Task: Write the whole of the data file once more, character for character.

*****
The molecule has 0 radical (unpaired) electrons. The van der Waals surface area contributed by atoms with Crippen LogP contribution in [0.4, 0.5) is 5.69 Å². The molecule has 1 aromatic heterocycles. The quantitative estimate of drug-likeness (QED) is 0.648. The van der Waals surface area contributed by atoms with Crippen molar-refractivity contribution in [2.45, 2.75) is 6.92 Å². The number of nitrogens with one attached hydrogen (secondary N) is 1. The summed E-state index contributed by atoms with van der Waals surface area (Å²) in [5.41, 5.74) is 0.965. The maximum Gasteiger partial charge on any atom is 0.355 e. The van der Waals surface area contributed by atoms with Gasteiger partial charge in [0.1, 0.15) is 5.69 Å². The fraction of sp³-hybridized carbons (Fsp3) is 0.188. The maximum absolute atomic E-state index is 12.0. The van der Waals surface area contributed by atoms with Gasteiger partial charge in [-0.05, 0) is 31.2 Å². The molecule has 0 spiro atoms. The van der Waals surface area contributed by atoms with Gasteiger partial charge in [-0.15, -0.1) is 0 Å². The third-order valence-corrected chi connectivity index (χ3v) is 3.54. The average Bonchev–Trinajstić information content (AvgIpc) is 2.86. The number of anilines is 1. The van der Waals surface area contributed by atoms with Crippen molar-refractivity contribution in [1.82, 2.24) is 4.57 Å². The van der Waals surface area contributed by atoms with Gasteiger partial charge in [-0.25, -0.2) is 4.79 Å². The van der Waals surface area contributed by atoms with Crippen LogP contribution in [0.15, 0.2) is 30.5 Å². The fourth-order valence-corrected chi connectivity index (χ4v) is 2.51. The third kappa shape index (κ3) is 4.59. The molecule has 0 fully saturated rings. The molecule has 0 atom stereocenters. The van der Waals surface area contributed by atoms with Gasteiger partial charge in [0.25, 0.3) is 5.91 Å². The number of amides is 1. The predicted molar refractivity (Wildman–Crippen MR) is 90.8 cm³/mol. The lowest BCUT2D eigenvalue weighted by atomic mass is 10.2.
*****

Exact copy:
The molecule has 0 radical (unpaired) electrons. The van der Waals surface area contributed by atoms with Crippen LogP contribution in [0.4, 0.5) is 5.69 Å². The molecule has 1 aromatic heterocycles. The quantitative estimate of drug-likeness (QED) is 0.648. The van der Waals surface area contributed by atoms with Crippen molar-refractivity contribution in [2.45, 2.75) is 6.92 Å². The number of nitrogens with one attached hydrogen (secondary N) is 1. The summed E-state index contributed by atoms with van der Waals surface area (Å²) in [5.41, 5.74) is 0.965. The maximum Gasteiger partial charge on any atom is 0.355 e. The van der Waals surface area contributed by atoms with Gasteiger partial charge in [0.1, 0.15) is 5.69 Å². The fraction of sp³-hybridized carbons (Fsp3) is 0.188. The maximum absolute atomic E-state index is 12.0. The van der Waals surface area contributed by atoms with Gasteiger partial charge in [-0.05, 0) is 31.2 Å². The molecule has 0 spiro atoms. The van der Waals surface area contributed by atoms with Gasteiger partial charge in [-0.15, -0.1) is 0 Å². The third-order valence-corrected chi connectivity index (χ3v) is 3.54. The average Bonchev–Trinajstić information content (AvgIpc) is 2.86. The number of anilines is 1. The van der Waals surface area contributed by atoms with Crippen molar-refractivity contribution in [1.82, 2.24) is 4.57 Å². The van der Waals surface area contributed by atoms with Gasteiger partial charge in [-0.25, -0.2) is 4.79 Å². The van der Waals surface area contributed by atoms with Crippen LogP contribution in [0.15, 0.2) is 30.5 Å². The fourth-order valence-corrected chi connectivity index (χ4v) is 2.51. The third kappa shape index (κ3) is 4.59. The molecule has 0 fully saturated rings. The molecule has 0 atom stereocenters. The van der Waals surface area contributed by atoms with Gasteiger partial charge in [0.25, 0.3) is 5.91 Å². The number of amides is 1. The predicted molar refractivity (Wildman–Crippen MR) is 90.8 cm³/mol. The lowest BCUT2D eigenvalue weighted by atomic mass is 10.2.